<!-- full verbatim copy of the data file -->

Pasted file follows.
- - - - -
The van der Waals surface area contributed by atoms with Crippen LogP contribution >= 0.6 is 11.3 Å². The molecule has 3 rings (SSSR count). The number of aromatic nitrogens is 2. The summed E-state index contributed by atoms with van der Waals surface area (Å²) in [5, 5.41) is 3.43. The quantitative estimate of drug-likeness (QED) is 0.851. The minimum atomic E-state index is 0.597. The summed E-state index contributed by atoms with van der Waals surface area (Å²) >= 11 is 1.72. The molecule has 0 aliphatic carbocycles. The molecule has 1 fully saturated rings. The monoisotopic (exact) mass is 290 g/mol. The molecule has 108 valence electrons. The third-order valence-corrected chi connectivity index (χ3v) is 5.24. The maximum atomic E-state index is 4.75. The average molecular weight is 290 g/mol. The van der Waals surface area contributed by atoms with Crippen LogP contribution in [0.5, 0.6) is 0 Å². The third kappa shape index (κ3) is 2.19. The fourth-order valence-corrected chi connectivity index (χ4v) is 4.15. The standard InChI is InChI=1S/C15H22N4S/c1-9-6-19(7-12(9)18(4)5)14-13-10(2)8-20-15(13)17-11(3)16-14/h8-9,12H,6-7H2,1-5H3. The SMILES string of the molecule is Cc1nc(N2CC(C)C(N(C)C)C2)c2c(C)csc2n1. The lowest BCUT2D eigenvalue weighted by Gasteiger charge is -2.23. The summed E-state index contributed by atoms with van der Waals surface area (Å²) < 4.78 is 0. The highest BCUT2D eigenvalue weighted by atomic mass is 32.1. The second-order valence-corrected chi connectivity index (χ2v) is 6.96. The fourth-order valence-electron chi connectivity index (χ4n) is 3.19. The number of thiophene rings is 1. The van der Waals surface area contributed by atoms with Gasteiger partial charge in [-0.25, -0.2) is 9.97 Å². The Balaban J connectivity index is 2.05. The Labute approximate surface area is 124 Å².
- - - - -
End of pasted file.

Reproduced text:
The van der Waals surface area contributed by atoms with Crippen LogP contribution >= 0.6 is 11.3 Å². The molecule has 3 rings (SSSR count). The number of aromatic nitrogens is 2. The summed E-state index contributed by atoms with van der Waals surface area (Å²) in [5, 5.41) is 3.43. The quantitative estimate of drug-likeness (QED) is 0.851. The minimum atomic E-state index is 0.597. The summed E-state index contributed by atoms with van der Waals surface area (Å²) >= 11 is 1.72. The molecule has 0 aliphatic carbocycles. The molecule has 1 fully saturated rings. The monoisotopic (exact) mass is 290 g/mol. The molecule has 108 valence electrons. The third-order valence-corrected chi connectivity index (χ3v) is 5.24. The maximum atomic E-state index is 4.75. The average molecular weight is 290 g/mol. The van der Waals surface area contributed by atoms with Crippen LogP contribution in [0.5, 0.6) is 0 Å². The third kappa shape index (κ3) is 2.19. The fourth-order valence-corrected chi connectivity index (χ4v) is 4.15. The standard InChI is InChI=1S/C15H22N4S/c1-9-6-19(7-12(9)18(4)5)14-13-10(2)8-20-15(13)17-11(3)16-14/h8-9,12H,6-7H2,1-5H3. The SMILES string of the molecule is Cc1nc(N2CC(C)C(N(C)C)C2)c2c(C)csc2n1. The lowest BCUT2D eigenvalue weighted by Gasteiger charge is -2.23. The summed E-state index contributed by atoms with van der Waals surface area (Å²) < 4.78 is 0. The highest BCUT2D eigenvalue weighted by atomic mass is 32.1. The second-order valence-corrected chi connectivity index (χ2v) is 6.96. The fourth-order valence-electron chi connectivity index (χ4n) is 3.19. The number of thiophene rings is 1. The van der Waals surface area contributed by atoms with Gasteiger partial charge in [-0.25, -0.2) is 9.97 Å². The Balaban J connectivity index is 2.05. The Labute approximate surface area is 124 Å².